COVID-19 vaccine-associated myocarditis milder, confirms Cardiac MRI based study
Canada: Cardiac MRI shows the presence of a similar pattern of myocardial injury in myocarditis associated with the COVID-19 vaccine compared to myocarditis caused by other factors, says a recent study in the journal Radiology. Abnormalities although were found to be less severe, with no adverse events, and less frequent septal involvement over short-term follow-up. Myocarditis is...
Canada: Cardiac MRI shows the presence of a similar pattern of myocardial injury in myocarditis associated with the COVID-19 vaccine compared to myocarditis caused by other factors, says a recent study in the journal Radiology. Abnormalities although were found to be less severe, with no adverse events, and less frequent septal involvement over short-term follow-up.
Myocarditis is a non-ischemic inflammatory disease of the heart muscle (myocardium), with diverse causes, clinical patterns, and outcomes. Myocarditis after immunization is a rare occurrence that recently has received increased attention recently due to reports of myocardial injury in a minority of patients who received messenger RNA (mRNA) based COVID-19 vaccines. However, there is not much data on the pattern and severity of myocardial injury in patients with COVID-19 vaccination-associated myocarditis.
Against the above background, Matteo Fronza, Department of Medical Imaging, Women's College Hospital, University of Toronto, Toronto, and colleagues aimed to describe myocardial injury following COVID-19 vaccination compared these findings to other causes of myocarditis in a retrospective cohort study.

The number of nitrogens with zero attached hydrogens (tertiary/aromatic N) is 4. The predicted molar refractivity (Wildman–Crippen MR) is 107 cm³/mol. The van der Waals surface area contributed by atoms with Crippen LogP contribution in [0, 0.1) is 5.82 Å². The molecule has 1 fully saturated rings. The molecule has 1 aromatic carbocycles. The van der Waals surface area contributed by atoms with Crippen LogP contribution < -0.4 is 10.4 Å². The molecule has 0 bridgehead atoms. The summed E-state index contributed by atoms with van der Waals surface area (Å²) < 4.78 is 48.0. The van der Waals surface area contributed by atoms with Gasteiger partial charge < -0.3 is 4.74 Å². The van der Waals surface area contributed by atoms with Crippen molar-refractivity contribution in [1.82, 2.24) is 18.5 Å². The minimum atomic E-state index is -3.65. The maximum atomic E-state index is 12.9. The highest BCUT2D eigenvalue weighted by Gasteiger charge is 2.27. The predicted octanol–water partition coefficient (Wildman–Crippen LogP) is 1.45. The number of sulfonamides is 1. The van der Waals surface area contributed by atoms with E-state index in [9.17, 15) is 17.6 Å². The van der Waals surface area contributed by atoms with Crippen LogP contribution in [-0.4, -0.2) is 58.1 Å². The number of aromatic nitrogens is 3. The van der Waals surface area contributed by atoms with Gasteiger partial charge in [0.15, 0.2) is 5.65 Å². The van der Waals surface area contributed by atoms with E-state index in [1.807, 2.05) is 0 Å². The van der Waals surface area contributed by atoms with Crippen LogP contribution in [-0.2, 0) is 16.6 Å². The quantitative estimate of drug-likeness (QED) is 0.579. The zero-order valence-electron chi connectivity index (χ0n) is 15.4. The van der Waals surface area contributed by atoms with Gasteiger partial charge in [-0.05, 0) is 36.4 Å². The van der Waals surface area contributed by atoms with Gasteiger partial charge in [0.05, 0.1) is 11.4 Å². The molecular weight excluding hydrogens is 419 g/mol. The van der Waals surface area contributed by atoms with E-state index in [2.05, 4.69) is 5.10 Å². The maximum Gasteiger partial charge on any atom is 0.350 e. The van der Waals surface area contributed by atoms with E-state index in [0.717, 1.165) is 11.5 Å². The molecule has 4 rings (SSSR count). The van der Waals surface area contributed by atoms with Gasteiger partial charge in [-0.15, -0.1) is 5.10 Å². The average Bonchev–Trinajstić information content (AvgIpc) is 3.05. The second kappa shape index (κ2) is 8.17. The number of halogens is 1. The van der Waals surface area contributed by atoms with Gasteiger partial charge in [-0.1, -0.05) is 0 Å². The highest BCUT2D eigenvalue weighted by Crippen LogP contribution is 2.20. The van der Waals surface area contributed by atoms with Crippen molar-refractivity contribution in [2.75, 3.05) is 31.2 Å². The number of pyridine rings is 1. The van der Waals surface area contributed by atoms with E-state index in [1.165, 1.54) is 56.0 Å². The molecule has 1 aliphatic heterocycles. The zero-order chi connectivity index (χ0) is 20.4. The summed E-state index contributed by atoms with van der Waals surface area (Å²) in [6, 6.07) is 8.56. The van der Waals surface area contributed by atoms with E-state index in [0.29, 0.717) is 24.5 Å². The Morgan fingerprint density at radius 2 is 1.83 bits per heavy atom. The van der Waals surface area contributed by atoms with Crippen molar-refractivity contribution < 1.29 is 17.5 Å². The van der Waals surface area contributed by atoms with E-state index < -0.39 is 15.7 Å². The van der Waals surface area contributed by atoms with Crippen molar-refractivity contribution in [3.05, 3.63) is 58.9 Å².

The study included consecutive adult patients with myocarditis with at least one T1-based and at least one T2-based abnormality on cardiac MRI performed at a tertiary referral hospital between 2019-2021. Patients were categorized into three groups: myocarditis following COVID-19 vaccination, myocarditis following COVID-19 illness, and other myocarditis not associated with COVID-19 vaccination or illness.
The study yielded the following findings:
· Of the 92 included patients, 21 (22%) had myocarditis following COVID-19 vaccination (mean age 31 years ±14; 17 men; mRNA-1273 in 12 [57%] and BNT162b2 in 9 [43%]).
· Ten patients (11%) had myocarditis following COVID-19 illness (mean age 51 years ±14; 3 men), and 61 (66%) had other myocarditis (mean age 44 years ±18; 36 men).
· MRI findings in vaccine-associated myocarditis included late gadolinium enhancement (LGE) in 17 (81%) and left ventricular dysfunction in 6 (29%).
· Compared with other causes of myocarditis, patients with vaccine-associated myocarditis had higher left ventricular ejection fraction and less extensive LGE, even after controlling for age, sex, and duration between symptom onset and MRI.
· The most frequent location of LGE in all groups was subepicardial at the basal inferolateral wall, although septal involvement was less common in vaccine-associated myocarditis.
· At short-term follow-up (median 22 days), all patients with vaccine-associated myocarditis were asymptomatic with no adverse events.
To conclude, the study demonstrates that the pattern of MRI abnormalities in vaccine-associated myocarditis is similar to other causes although patient demographics differ and MRI findings tend to be less severe.
The study titled, Myocardial Injury Pattern at MRI in COVID-19 Vaccine–associated Myocarditis," was published in the journal Radiology.